Letter: From humble beginnings, Du Bois changed world
On Friday, the town of Great Barrington will celebrate the 150th birthday of one of its most important and influential residents, William Edward Burghardt "W. E. B." Du Bois. Friday evening, at an event I'm looking forward to attending, the Mahaiwe Performing Arts Center will host an evening honoring this man and his legacy. An African-American sociologist, activist and writer, Du Bois was instrumental, through his ceaseless study, writing and advocacy, in fighting for civil rights for the African-American community. Du Bois' legacy is complex, yet certainly worthy of our attention.
He embraced the gift of family and community. His relentless pursuit of human rights took him from Great Barrington High School (predecessor to Searles High School), to Fisk University, to the halls of Harvard, and, ultimately, to the NAACP. In his schooling, Du Bois broke ground as the first African-American graduate and also valedictorian of the town high school and as Harvard University's first African-American doctoral degree recipient. Rising above political disputes, Du Bois should be honored for his passion, vision and commitment to the betterment of society. This dedication to his cause ultimately forced him leave his community and nation. Despite his physical departure, his proud legacy lives on today.
Walking around campus at Harvard this weekend, my eye was drawn to a poster advertising the 150th Birthday Anniversary Concert hosted by the Harvard Du Bois Orchestra. This undergraduate ensemble, inspired by the work of Du Bois, seeks to raise campus awareness on issues of social exclusion in classical music. The W.E.B. Du Bois Graduate Society and W.E.B. Du Bois Research Institute, both at Harvard University, carry on his advocacy for equality and civil rights.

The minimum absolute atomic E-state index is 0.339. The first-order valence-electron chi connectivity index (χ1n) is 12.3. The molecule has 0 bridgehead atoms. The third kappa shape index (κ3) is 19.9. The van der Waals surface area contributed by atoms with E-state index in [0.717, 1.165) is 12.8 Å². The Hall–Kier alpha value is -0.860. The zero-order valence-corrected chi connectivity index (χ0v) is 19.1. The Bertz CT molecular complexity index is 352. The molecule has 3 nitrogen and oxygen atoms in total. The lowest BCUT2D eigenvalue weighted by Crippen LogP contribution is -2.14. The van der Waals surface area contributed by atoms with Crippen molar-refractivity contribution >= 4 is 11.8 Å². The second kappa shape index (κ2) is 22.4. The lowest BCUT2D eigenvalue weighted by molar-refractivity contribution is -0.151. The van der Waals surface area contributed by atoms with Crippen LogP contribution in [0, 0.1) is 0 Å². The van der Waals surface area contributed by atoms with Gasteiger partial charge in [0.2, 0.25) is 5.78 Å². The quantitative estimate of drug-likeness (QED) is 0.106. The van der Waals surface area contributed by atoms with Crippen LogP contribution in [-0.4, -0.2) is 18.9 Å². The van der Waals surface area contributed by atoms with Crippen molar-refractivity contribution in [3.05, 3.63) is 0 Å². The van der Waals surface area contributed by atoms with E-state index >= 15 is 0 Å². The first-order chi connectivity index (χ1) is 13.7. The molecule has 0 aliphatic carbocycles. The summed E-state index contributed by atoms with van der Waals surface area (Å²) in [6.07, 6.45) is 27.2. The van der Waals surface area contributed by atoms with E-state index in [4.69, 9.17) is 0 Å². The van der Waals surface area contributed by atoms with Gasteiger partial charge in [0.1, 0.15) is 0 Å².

On the Amherst campus, UMass named in his honor one of its two campus libraries, which contains over 100,000 items of correspondence from his lifetime. In Great Barrington, the Du Bois Center, headed by Randy Weinstein, and the W.E.B. Du Bois National Historic Site Working Committee remain committed to ensuring that Du Bois, his story, and his works are preserved and available for the consumption of present and future generations. For anyone, much less an African-American young man in the late 1800s, to rise from a small rural town such as Great Barrington to a place of lasting prominence on the national stage, is nothing short of extraordinary.
Today, in our world of sensationalized celebrities and public leaders, W.E.B. Du Bois serves as a shining example of how one passionate and motivated individual, from humble beginnings, can drive change in the world and leave it a better place. On Friday we celebrate this native son. Let's not just make it one day, though, but always.
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